When you hear people talk about the great garbage patches that have accumulated in our oceans, the image conjured in your mind may well be giant piles of waste containing discarded wrappers and bottles and so on, floating on the surface of the water, but in reality this is not necessarily the case.
These great garbage patches consist of large quantities of marine debris, most of which is plastic. This highly durable material, which surrounds us in our everyday lives due to its low cost and durability, sadly poses great risks to our environment and ecosystems when it does not decompose leading up to massive ocean waste.
The Great Pacific Garbage Patch
Perhaps the most famous of these patches of waste is the Great Pacific Garbage Patch, a huge area, located in the North Pacific Ocean that stretches from the west coast of North America, all the way to Japan. This giant patch is distinguished in two parts; the Eastern Garbage Patch, lies between Hawaii and California, and the Western Garbage Patch, is close to Japan.
This vast patch of waste is centred within a subtropical gyre. The gyre forms a system of ocean currents that move in a circular motion, in response to a combination of the force created by the rotation of the planet and wind. It is this circular motion that draws waste into the centre of the gyre, where it becomes trapped and breaks down into little pieces. Gradually, many of these tiny particles of plastic release from the gyre to float around in the sea and eventually wash up onto beaches.
First Spotted In 1997
Sailor Charles Moore first noticed this particular expanse of debris, during a trip across the North Pacific in 1997, when he noticed masses of tiny particles of plastic surrounding his boat. He had no idea at that time that the area was impacted with waste to the extent that it is.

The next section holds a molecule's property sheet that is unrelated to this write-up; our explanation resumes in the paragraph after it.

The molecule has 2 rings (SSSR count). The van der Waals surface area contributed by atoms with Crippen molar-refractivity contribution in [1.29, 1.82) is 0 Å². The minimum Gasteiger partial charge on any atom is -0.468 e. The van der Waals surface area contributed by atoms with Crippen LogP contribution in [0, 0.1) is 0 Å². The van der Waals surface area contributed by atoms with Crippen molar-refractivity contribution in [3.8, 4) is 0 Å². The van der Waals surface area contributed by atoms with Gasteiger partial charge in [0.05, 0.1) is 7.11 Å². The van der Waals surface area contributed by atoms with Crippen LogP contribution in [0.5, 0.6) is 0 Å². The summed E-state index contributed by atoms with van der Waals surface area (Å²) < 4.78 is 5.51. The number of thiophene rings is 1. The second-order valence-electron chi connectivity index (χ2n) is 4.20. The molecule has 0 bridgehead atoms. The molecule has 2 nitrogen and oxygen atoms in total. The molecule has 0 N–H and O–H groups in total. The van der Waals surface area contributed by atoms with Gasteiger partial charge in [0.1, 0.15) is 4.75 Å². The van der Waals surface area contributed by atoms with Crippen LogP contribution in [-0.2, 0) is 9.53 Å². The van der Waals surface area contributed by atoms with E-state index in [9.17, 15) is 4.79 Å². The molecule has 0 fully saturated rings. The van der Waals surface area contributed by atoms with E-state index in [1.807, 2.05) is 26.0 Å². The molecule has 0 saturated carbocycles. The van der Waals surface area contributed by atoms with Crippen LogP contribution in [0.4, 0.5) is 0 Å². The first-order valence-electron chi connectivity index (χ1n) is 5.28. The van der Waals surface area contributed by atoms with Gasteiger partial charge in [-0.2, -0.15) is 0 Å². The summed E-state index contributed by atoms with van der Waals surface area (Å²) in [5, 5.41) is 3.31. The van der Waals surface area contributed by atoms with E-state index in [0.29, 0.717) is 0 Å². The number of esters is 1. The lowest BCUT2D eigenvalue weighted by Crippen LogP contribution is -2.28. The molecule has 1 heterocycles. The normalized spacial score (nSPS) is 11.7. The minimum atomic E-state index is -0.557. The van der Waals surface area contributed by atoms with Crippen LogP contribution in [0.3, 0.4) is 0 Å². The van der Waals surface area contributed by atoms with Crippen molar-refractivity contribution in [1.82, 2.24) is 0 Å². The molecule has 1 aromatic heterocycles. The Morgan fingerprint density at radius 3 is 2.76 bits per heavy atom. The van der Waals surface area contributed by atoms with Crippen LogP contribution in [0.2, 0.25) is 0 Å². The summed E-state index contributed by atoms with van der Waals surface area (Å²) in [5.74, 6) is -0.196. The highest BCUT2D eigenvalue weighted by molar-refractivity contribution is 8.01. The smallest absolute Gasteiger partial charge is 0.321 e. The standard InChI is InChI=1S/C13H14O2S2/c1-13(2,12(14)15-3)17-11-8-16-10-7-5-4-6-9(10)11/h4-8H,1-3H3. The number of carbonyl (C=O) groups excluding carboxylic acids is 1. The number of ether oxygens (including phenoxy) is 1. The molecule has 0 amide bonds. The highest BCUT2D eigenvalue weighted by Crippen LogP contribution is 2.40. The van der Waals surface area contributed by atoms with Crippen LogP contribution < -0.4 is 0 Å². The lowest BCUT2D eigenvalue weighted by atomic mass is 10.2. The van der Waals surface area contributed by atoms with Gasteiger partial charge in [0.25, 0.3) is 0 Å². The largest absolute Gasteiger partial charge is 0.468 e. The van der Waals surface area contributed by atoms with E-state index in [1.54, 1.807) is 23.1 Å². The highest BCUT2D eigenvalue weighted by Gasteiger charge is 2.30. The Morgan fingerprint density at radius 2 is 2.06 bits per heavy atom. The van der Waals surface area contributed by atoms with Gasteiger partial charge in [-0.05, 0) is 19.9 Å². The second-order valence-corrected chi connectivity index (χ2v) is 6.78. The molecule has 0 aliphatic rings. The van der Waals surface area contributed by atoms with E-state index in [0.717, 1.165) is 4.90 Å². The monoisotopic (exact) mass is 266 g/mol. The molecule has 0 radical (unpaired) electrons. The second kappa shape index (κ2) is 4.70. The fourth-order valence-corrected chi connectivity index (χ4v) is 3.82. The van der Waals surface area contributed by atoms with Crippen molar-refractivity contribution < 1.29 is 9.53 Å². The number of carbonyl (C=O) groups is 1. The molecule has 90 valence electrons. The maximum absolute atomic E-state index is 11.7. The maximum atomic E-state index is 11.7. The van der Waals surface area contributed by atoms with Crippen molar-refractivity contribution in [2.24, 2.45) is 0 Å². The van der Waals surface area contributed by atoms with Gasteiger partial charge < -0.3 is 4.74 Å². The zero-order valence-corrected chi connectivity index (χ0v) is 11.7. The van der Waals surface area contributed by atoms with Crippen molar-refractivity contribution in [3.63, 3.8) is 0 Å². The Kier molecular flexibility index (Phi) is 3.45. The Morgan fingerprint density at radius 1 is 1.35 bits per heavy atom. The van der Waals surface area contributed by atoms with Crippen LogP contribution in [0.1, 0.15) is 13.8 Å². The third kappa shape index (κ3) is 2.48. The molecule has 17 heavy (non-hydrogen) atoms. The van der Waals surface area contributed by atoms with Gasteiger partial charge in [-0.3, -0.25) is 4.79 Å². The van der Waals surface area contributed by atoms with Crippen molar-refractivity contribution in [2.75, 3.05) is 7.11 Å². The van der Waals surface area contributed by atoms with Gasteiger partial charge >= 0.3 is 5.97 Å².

It is thought that there is now somewhere in the region of 100 million tonnes of waste trapped in this location in the currents of the North Pacific Gyre. On a recent trip in 2014 to reassess the scale of the issue, Charles Moore and his team discovered that the problem had grown significantly worse and noted that some of the more permanent accumulations of plastic were more than 15 meters long.
The fact that the patch lays several hundred kilometres away from any coastline has meant that it is easy for those countries closest to it to refuse to take responsibility for funding or planning an ocean clean up.
These patches do of course contain some large items of waste, but they mostly contain tiny particles of plastic. The durability of this material means that it is partially broken down in the sun, thanks to a process called photo degradation, but unable to completely biodegrade. Plastic that finds its way into the ocean after being discarded irresponsibly can take anything from 500 to 1000 years to completely break down. Until this long process completes, the remaining tiny pieces of plastic, (micro plastics) remain in the water, harming the environment.
To the naked eye, many of these patches are not always visible, as the micro plastics simply tend to make the water look cloudy. Even the Great Pacific Garbage Patch is not actually visible on satellite imagery. However, when the water is still and calm, more waste is visible, because it floats to the surface.
The plastics found in the Great Pacific Garbage Patch primarily come from fishing nets, plastic bags, plastic water bottles and disposable Styrofoam cups and trays. The majority of this waste originates from North America, Japan and Asia.
The Scale Of The Issue
It is very difficult to tell just how much waste is in the Great Pacific Garbage Patch, particularly as it is now thought that up to 70% of the plastic sinks to the bottom of the ocean creating additional pollution way beneath the surface of the water. It is estimated that the weight of the rubbish in this patch weighs in the region of 100 million tonnes.
This large-scale environmental catastrophe is damaging our environment and ecosystems in several ways:
Is A Clean Up Possible?
A variety of individuals and organisations are dedicated to cleaning up this man made environmental disaster, despite the fact that over the years it has generally been deemed impossible due to its scale. Recently there have been some exciting and innovative approaches to the removal of this waste from our oceans and there will be more about this in next week’s blog.
The only way to prevent the problem from growing in the mean time is to reduce our dependence on plastics, instead turning to biodegradable, non-toxic alternatives. Secondly, we need to get to the root of the problem by making sure that waste materials we use both on land and on the oceans themselves no longer enter the water but are dealt with responsibly and sustainably.